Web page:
Black and white horror movies are all right, but it takes a true master to make Technicolor terrifying. So from witches to serial killers to evil animals, check out the Technicolor horror movies here once shocked audiences by portraying creatures of the night so bold and bright:
The Mystery of the Wax Museum (1933) – One of the oldest Technicolor horror movies stars Lionel Atwill as mad man Igor and Glenda Farrell as a reporter investigating a murder. Unfortunately for Igor, he no longer possesses Madame Tussauds’ wax molding magic, so he resorts to the macabre to make his museum more popular, and the lovely Fay Wray is the perfect specimen to add to his collection. It’s not as bright as some of the other horror movies here since it only uses two-strip Technicolor, but it’s still a sight to behold with its infamous face mask crumbling scene, and it’s got just the right balance of humor and horror to help make it an enduring classic.
The Picture of Dorian Gray (1945) – Here’s one of the Technicolor horror movies of yesteryear that should have even more of an impact on audiences today, thanks to our society’s obsession with staying youthful-looking at all costs. I have a feeling there would be a lot of people with telling paintings in their attics if given the same chance to sell their soul for the sake of vanity, so at least this is one of the Technicolor horror movies here with a message (bonus: don’t miss seeing a young Angela Lansbury, a woman who has handled aging with grace and dignity).
Horror of Dracula (1958) – After barely seeing Bela Lugosi take a bite out of any of his victims, it’s refreshing to see Dracula’s fangs drenched with bright red blood. This is one of the many Hammer horror movies filmed in Technicolor, but it’s made this list for being somewhat groundbreaking in the way vampires are portrayed. There’s even a little sexuality (gasp!), something as shocking as seeing red blood to audiences in 1958. Christopher Lee usually lets his fangs do the talking here, and Peter Cushing is the perfect vampire expert out to stop him as Van Helsing. It may not be one of the best vampire movies you’ll ever see, but it’s great mind-bleach for those tired of watching sparkly, lovelorn vampires avoid the urge to bite.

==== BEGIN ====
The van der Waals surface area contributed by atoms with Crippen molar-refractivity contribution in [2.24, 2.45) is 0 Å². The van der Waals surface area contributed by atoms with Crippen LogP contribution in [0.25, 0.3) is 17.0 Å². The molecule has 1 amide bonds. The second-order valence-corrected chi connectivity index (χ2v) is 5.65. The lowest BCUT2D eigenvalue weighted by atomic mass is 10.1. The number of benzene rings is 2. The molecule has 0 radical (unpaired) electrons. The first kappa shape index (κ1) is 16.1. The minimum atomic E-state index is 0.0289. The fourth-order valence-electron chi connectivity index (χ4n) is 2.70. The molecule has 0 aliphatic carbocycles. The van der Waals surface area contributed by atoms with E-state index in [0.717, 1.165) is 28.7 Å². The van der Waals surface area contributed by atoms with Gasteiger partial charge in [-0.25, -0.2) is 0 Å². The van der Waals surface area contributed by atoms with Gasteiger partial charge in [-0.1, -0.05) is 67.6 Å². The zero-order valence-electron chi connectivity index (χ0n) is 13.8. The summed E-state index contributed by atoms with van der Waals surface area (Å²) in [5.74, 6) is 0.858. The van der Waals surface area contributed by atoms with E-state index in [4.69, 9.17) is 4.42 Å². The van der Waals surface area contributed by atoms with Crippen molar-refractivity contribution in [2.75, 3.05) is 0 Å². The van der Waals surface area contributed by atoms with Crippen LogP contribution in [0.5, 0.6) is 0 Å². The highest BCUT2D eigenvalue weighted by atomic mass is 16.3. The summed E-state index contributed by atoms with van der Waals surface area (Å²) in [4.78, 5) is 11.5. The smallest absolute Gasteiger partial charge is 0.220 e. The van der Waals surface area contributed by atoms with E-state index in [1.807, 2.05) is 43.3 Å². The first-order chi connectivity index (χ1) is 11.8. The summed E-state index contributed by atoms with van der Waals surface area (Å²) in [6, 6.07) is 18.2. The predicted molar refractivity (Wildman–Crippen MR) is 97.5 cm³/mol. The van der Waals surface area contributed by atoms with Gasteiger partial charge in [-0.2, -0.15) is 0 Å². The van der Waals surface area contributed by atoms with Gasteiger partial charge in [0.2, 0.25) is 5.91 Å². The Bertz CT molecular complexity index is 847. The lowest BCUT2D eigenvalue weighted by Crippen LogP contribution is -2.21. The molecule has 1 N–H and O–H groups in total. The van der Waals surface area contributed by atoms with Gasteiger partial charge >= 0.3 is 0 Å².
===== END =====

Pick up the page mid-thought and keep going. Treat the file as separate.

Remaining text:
Peeping Tom (1960) – This is definitely one of my favorite Technicolor horror movies, a tale of a somewhat sympathetic serial killer that shocked audiences when it was released. Michael Powell was a Technicolor master who startled audiences with this career move, a frightening flick about a disturbed young man who uses a camera with a murder weapon attached to it to kill his victims and film their last living moments (Carl Boehm is almost too convincing as the man behind the movie camera). It was controversial and hated when first released, but obviously simply ahead of its time due to the cult status it achieved later on (oh yeah, did I mention there’s a quick nude scene?). It’s strange that one of the best Technicolor horror movies ever made all but finished its director’s career, but at least Michael Powell got to see this unusual masterpiece finally get the fan following it deserved.
The Birds (1963) – Hitchcock’s ‘Psycho’ is often compared to ‘Peeping Tom’ due to its subject matter and release date, but one of his wildest horror movies matches it when it comes to color. It’s odd seeing a horror movie take place in broad daylight, with creepy creatures of the night replaced by the seemingly harmless songsters we’re used to seeing every day. But even though it’s not one of the most terrifying Technicolor horror movies here, somehow it just works, and the wild and wacky subject matter just makes it one of those horror movies that you can’t resist watching when you happen upon it.
Suspiria (1977) – And here’s one of the last horror movies filmed in Technicolor, a very bright film about a school inhabited by witches. However, this isn’t Harry Potter; the witches here are hiding their secret in a ballet school, and students definitely aren’t benefiting from their sorcery. Maggots rain from the ceiling; there’s a truly terrifying incident involving razor wire that’s pretty difficult to watch; and the ending is definitely over-the-top. The use of Technicolor here equals that of ‘Peeping Tom’, and ‘Suspiria’ also features a killer soundtrack by the rock band Goblin that’s just as creepy as the movie.
So while Technicolor horror movies might not have the same spooky look of those in black and white, somehow the filmmakers here have managed to go bright while still giving the audience quite a fright.